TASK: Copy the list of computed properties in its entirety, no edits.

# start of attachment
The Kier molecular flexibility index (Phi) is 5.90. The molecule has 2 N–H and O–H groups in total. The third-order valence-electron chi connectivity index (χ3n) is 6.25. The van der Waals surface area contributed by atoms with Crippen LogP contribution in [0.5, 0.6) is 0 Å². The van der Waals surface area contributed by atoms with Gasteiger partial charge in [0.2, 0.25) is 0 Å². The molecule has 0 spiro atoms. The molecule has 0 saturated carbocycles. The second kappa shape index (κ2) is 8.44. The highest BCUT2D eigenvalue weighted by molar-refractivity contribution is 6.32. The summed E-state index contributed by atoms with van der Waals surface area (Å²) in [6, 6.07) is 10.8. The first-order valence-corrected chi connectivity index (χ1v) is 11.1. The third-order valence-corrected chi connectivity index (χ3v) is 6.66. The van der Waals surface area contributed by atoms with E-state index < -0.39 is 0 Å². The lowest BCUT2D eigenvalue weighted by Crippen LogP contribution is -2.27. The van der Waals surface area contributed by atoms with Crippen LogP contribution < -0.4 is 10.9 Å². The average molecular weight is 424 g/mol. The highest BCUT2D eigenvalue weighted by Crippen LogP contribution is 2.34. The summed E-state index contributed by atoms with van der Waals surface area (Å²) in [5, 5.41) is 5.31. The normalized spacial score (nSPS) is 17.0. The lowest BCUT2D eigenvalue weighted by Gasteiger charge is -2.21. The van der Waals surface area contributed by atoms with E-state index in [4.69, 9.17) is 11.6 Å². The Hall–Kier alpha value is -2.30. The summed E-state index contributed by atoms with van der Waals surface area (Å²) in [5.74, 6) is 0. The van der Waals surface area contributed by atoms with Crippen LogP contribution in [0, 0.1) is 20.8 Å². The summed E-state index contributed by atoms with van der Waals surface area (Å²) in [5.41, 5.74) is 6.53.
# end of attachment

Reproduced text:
The Kier molecular flexibility index (Phi) is 5.90. The molecule has 2 N–H and O–H groups in total. The third-order valence-electron chi connectivity index (χ3n) is 6.25. The van der Waals surface area contributed by atoms with Crippen LogP contribution in [0.5, 0.6) is 0 Å². The van der Waals surface area contributed by atoms with Gasteiger partial charge in [0.2, 0.25) is 0 Å². The molecule has 0 spiro atoms. The molecule has 0 saturated carbocycles. The second kappa shape index (κ2) is 8.44. The highest BCUT2D eigenvalue weighted by molar-refractivity contribution is 6.32. The summed E-state index contributed by atoms with van der Waals surface area (Å²) in [6, 6.07) is 10.8. The first-order valence-corrected chi connectivity index (χ1v) is 11.1. The third-order valence-corrected chi connectivity index (χ3v) is 6.66. The van der Waals surface area contributed by atoms with E-state index < -0.39 is 0 Å². The lowest BCUT2D eigenvalue weighted by Crippen LogP contribution is -2.27. The van der Waals surface area contributed by atoms with Crippen LogP contribution < -0.4 is 10.9 Å². The average molecular weight is 424 g/mol. The highest BCUT2D eigenvalue weighted by Crippen LogP contribution is 2.34. The summed E-state index contributed by atoms with van der Waals surface area (Å²) in [5, 5.41) is 5.31. The normalized spacial score (nSPS) is 17.0. The lowest BCUT2D eigenvalue weighted by Gasteiger charge is -2.21. The van der Waals surface area contributed by atoms with E-state index in [4.69, 9.17) is 11.6 Å². The Hall–Kier alpha value is -2.30. The summed E-state index contributed by atoms with van der Waals surface area (Å²) in [5.74, 6) is 0. The van der Waals surface area contributed by atoms with Crippen LogP contribution in [0, 0.1) is 20.8 Å². The summed E-state index contributed by atoms with van der Waals surface area (Å²) in [5.41, 5.74) is 6.53.